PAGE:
The suicide death of Cynthia Wachenhein, 44, yesterday brought heartache and a sense of emptiness to those who knew her and interested readers. A legal attorney by profession, wife of Hal Bacharach, 48 and mother of 10 month newborn, Keston Bacharach, Ms. Wachenhein was found dead yesterday outside their Harlem apartment building evidence of a suicide. Witnesses say a woman jumped out from a window apartment, eight stories high, with a baby strapped to her chest. Authorities later discovered a thirteen page suicide letter was found in the apartment claiming full responsibility of
her child's brain damage due to mishaps her baby encountered while in her care. Doctors and family could not confirm the mental health of the child.
The suicide occurred on March 16th early yesterday afternoon at 147th Street and Bradhurst Avenue in Harlem, New York. Police authorities were called to seal off access to the scene. Investigators confirms Cynthia jumped from the 8th floor with her son, Kaston strapped to her chest. To be called short of a miracle of God's grace, medical authorities confirmed the baby in good health with only a bruise on his cheek. Some are speculating as the mother fell to her death, maneuvered her body to shield her son from the blunt force from the fall. Both family of the deceased and husband, Mr. Bacharach are thankful his son was unscathed but is torn between his son’s ordeal and the death of his wife.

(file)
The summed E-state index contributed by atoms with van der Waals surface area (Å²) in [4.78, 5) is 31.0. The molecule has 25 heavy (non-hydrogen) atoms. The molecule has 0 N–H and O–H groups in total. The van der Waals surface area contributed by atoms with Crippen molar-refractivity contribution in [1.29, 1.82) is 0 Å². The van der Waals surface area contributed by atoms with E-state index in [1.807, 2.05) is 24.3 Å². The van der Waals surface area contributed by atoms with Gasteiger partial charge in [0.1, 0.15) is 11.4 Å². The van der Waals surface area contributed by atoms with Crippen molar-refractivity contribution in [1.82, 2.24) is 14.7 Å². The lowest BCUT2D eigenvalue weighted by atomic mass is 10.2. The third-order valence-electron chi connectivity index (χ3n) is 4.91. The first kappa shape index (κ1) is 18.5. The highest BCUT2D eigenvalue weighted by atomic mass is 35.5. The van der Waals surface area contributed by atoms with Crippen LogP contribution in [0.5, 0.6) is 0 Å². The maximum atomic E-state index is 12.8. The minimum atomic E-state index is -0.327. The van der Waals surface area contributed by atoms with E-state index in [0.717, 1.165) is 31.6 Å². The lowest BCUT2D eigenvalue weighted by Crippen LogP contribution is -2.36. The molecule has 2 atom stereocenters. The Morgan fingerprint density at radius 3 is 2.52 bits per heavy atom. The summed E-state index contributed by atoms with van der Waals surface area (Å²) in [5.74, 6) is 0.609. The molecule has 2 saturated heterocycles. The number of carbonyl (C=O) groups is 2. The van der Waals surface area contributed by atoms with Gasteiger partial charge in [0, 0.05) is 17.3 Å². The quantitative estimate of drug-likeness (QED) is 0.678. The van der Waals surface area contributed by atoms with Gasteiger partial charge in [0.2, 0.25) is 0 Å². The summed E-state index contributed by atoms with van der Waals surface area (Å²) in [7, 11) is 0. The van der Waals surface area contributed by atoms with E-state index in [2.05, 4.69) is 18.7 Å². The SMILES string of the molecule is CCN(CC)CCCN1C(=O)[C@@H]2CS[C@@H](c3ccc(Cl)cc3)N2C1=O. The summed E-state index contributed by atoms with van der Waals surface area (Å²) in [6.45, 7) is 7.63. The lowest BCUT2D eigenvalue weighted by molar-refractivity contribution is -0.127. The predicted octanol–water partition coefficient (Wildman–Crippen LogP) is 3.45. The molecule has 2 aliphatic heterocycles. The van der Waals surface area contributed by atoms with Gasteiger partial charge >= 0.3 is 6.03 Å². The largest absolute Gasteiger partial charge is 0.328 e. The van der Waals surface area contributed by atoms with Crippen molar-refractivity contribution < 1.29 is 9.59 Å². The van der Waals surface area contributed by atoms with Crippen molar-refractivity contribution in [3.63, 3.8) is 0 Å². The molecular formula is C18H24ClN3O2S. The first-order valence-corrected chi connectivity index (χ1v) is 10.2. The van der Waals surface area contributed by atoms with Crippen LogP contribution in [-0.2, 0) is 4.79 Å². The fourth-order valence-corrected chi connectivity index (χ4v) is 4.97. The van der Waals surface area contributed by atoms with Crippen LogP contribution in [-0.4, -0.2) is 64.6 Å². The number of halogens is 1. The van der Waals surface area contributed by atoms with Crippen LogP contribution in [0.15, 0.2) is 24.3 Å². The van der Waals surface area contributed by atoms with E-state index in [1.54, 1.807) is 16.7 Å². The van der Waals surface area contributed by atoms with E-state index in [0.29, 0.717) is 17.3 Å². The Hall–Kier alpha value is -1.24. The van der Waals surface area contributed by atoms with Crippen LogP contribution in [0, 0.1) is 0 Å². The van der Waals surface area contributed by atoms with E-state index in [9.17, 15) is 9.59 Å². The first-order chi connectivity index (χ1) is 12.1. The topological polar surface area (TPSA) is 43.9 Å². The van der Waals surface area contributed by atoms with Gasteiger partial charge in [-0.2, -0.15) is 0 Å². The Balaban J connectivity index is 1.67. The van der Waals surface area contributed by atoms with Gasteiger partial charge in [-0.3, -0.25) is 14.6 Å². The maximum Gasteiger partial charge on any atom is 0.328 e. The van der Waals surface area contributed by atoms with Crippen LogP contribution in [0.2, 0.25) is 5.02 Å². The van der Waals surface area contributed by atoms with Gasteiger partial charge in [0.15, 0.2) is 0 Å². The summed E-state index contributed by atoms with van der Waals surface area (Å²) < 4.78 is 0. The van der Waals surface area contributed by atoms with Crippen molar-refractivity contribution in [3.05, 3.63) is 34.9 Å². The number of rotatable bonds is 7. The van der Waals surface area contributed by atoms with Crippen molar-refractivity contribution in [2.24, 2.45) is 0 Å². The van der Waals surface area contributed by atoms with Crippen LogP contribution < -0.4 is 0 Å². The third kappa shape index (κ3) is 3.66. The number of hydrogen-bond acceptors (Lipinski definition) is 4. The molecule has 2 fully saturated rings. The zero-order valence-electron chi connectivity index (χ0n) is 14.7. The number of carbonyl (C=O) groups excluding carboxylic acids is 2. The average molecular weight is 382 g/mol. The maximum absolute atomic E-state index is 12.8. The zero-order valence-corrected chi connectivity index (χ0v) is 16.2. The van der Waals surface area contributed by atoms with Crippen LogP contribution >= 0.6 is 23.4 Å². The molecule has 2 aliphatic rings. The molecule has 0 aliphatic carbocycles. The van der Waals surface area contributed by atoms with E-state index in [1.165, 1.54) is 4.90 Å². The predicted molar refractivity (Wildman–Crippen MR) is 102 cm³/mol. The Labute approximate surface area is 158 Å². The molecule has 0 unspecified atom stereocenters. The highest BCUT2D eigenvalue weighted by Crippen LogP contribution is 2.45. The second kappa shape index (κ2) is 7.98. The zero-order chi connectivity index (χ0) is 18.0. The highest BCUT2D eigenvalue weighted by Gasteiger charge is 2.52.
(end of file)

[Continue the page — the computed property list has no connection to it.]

Cynthia Wachenhein was a successful court attorney and well educated. She was valedictorian at her local high school and graduated from Columbia University Law School to earn her law degree. She was an active member of the Upper West Side synagogue. B'nai Jeshurun. Postpartum depression is common occurrence with women after given birth. Though many women who suffer from this condition, they are often treated with proper medication and family counseling. Many ignore the warning signs of uncontrollable mood swings and depression. It is so unfortunate tragedies such as Cynthia Wachenhein could have been avoided but the harsh reality becomes clear, postpartum should be taken as serious as the welfare of both mother and new born.
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